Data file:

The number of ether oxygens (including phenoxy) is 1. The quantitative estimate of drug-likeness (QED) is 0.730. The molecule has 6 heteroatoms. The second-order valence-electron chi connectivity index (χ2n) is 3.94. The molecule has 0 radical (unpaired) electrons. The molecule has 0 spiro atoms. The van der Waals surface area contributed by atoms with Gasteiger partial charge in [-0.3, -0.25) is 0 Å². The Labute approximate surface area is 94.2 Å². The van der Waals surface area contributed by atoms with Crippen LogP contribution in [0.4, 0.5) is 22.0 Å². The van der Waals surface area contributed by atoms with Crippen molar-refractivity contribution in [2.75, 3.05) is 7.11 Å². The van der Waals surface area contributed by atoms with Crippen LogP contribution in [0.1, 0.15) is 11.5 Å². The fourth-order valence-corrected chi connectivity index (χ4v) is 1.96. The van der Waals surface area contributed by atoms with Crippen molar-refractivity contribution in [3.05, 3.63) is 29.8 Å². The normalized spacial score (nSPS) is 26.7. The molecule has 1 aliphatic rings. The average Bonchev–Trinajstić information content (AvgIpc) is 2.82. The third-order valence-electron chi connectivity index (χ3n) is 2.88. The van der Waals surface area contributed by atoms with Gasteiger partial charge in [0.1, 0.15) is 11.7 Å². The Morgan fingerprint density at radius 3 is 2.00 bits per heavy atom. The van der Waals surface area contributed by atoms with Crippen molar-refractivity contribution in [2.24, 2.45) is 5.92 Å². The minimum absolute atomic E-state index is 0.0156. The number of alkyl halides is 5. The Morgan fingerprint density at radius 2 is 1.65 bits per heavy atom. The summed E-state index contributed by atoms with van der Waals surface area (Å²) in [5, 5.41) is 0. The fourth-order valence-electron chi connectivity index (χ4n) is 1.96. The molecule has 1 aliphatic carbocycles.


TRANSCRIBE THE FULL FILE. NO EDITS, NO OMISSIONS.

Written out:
The number of ether oxygens (including phenoxy) is 1. The quantitative estimate of drug-likeness (QED) is 0.730. The molecule has 6 heteroatoms. The second-order valence-electron chi connectivity index (χ2n) is 3.94. The molecule has 0 radical (unpaired) electrons. The molecule has 0 spiro atoms. The van der Waals surface area contributed by atoms with Gasteiger partial charge in [-0.3, -0.25) is 0 Å². The Labute approximate surface area is 94.2 Å². The van der Waals surface area contributed by atoms with Crippen LogP contribution in [0.4, 0.5) is 22.0 Å². The van der Waals surface area contributed by atoms with Crippen molar-refractivity contribution in [2.75, 3.05) is 7.11 Å². The van der Waals surface area contributed by atoms with Crippen LogP contribution in [0.1, 0.15) is 11.5 Å². The fourth-order valence-corrected chi connectivity index (χ4v) is 1.96. The van der Waals surface area contributed by atoms with Crippen molar-refractivity contribution in [3.05, 3.63) is 29.8 Å². The normalized spacial score (nSPS) is 26.7. The molecule has 1 aliphatic rings. The average Bonchev–Trinajstić information content (AvgIpc) is 2.82. The third-order valence-electron chi connectivity index (χ3n) is 2.88. The van der Waals surface area contributed by atoms with Gasteiger partial charge in [0.1, 0.15) is 11.7 Å². The Morgan fingerprint density at radius 3 is 2.00 bits per heavy atom. The van der Waals surface area contributed by atoms with Crippen molar-refractivity contribution in [2.24, 2.45) is 5.92 Å². The minimum absolute atomic E-state index is 0.0156. The number of alkyl halides is 5. The Morgan fingerprint density at radius 2 is 1.65 bits per heavy atom. The summed E-state index contributed by atoms with van der Waals surface area (Å²) in [5, 5.41) is 0. The fourth-order valence-electron chi connectivity index (χ4n) is 1.96. The molecule has 1 aliphatic carbocycles.